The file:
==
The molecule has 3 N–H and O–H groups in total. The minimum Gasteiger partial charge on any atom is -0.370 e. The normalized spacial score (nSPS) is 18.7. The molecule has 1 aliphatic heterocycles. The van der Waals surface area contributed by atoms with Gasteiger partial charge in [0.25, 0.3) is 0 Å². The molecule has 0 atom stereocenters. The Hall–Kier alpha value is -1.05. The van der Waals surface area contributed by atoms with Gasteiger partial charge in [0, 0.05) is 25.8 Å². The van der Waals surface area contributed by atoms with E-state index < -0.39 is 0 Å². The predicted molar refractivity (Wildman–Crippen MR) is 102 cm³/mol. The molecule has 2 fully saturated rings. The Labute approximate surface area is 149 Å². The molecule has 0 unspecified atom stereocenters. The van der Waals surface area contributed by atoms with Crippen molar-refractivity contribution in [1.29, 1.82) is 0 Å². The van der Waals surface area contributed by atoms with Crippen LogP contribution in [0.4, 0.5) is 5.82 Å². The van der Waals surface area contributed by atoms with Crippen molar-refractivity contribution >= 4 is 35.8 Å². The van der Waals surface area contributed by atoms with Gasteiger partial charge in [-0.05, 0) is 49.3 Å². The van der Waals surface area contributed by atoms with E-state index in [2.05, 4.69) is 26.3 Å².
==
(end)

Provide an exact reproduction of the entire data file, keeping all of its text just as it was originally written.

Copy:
The molecule has 3 N–H and O–H groups in total. The minimum Gasteiger partial charge on any atom is -0.370 e. The normalized spacial score (nSPS) is 18.7. The molecule has 1 aliphatic heterocycles. The van der Waals surface area contributed by atoms with Gasteiger partial charge in [0.25, 0.3) is 0 Å². The molecule has 0 atom stereocenters. The Hall–Kier alpha value is -1.05. The van der Waals surface area contributed by atoms with Gasteiger partial charge in [0, 0.05) is 25.8 Å². The van der Waals surface area contributed by atoms with E-state index < -0.39 is 0 Å². The predicted molar refractivity (Wildman–Crippen MR) is 102 cm³/mol. The molecule has 2 fully saturated rings. The Labute approximate surface area is 149 Å². The molecule has 0 unspecified atom stereocenters. The van der Waals surface area contributed by atoms with Crippen molar-refractivity contribution in [1.29, 1.82) is 0 Å². The van der Waals surface area contributed by atoms with Crippen LogP contribution in [0.4, 0.5) is 5.82 Å². The van der Waals surface area contributed by atoms with Crippen molar-refractivity contribution >= 4 is 35.8 Å². The van der Waals surface area contributed by atoms with Gasteiger partial charge in [-0.05, 0) is 49.3 Å². The van der Waals surface area contributed by atoms with E-state index in [2.05, 4.69) is 26.3 Å².